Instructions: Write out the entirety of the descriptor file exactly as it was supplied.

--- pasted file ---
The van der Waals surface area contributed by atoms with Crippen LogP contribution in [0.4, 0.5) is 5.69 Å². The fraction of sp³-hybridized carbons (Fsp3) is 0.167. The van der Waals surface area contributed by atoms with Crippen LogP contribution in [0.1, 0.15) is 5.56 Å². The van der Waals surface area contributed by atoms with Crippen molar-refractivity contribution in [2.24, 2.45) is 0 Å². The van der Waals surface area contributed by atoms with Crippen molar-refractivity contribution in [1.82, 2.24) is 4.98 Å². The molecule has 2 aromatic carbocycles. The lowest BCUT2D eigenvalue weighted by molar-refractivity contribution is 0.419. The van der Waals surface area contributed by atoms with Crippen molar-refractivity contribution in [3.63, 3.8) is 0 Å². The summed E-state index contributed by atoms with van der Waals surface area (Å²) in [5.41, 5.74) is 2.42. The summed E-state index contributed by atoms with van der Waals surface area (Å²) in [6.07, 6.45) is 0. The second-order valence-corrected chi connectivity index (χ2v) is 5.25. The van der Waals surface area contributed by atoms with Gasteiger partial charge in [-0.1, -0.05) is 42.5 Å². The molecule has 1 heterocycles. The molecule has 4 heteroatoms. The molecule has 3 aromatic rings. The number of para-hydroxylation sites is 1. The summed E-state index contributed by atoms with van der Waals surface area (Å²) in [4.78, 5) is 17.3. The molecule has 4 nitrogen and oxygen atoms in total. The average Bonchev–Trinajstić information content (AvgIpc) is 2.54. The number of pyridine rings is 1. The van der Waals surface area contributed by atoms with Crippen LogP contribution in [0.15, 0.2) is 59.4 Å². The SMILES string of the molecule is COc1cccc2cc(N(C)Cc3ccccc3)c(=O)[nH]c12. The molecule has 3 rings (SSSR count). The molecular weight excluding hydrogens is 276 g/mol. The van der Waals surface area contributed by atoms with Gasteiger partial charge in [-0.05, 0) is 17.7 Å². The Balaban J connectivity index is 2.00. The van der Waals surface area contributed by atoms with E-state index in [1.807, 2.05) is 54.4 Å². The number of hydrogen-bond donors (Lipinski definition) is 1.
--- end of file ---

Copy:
The van der Waals surface area contributed by atoms with Crippen LogP contribution in [0.4, 0.5) is 5.69 Å². The fraction of sp³-hybridized carbons (Fsp3) is 0.167. The van der Waals surface area contributed by atoms with Crippen LogP contribution in [0.1, 0.15) is 5.56 Å². The van der Waals surface area contributed by atoms with Crippen molar-refractivity contribution in [2.24, 2.45) is 0 Å². The van der Waals surface area contributed by atoms with Crippen molar-refractivity contribution in [1.82, 2.24) is 4.98 Å². The molecule has 2 aromatic carbocycles. The lowest BCUT2D eigenvalue weighted by molar-refractivity contribution is 0.419. The van der Waals surface area contributed by atoms with Crippen molar-refractivity contribution in [3.63, 3.8) is 0 Å². The summed E-state index contributed by atoms with van der Waals surface area (Å²) in [5.41, 5.74) is 2.42. The summed E-state index contributed by atoms with van der Waals surface area (Å²) in [6.07, 6.45) is 0. The second-order valence-corrected chi connectivity index (χ2v) is 5.25. The van der Waals surface area contributed by atoms with Gasteiger partial charge in [-0.1, -0.05) is 42.5 Å². The molecule has 1 heterocycles. The molecule has 4 heteroatoms. The molecule has 3 aromatic rings. The number of para-hydroxylation sites is 1. The summed E-state index contributed by atoms with van der Waals surface area (Å²) in [4.78, 5) is 17.3. The molecule has 4 nitrogen and oxygen atoms in total. The average Bonchev–Trinajstić information content (AvgIpc) is 2.54. The number of pyridine rings is 1. The van der Waals surface area contributed by atoms with Crippen LogP contribution in [0.15, 0.2) is 59.4 Å². The SMILES string of the molecule is COc1cccc2cc(N(C)Cc3ccccc3)c(=O)[nH]c12. The molecule has 3 rings (SSSR count). The molecular weight excluding hydrogens is 276 g/mol. The van der Waals surface area contributed by atoms with Gasteiger partial charge in [-0.05, 0) is 17.7 Å². The Balaban J connectivity index is 2.00. The van der Waals surface area contributed by atoms with E-state index in [1.807, 2.05) is 54.4 Å². The number of hydrogen-bond donors (Lipinski definition) is 1.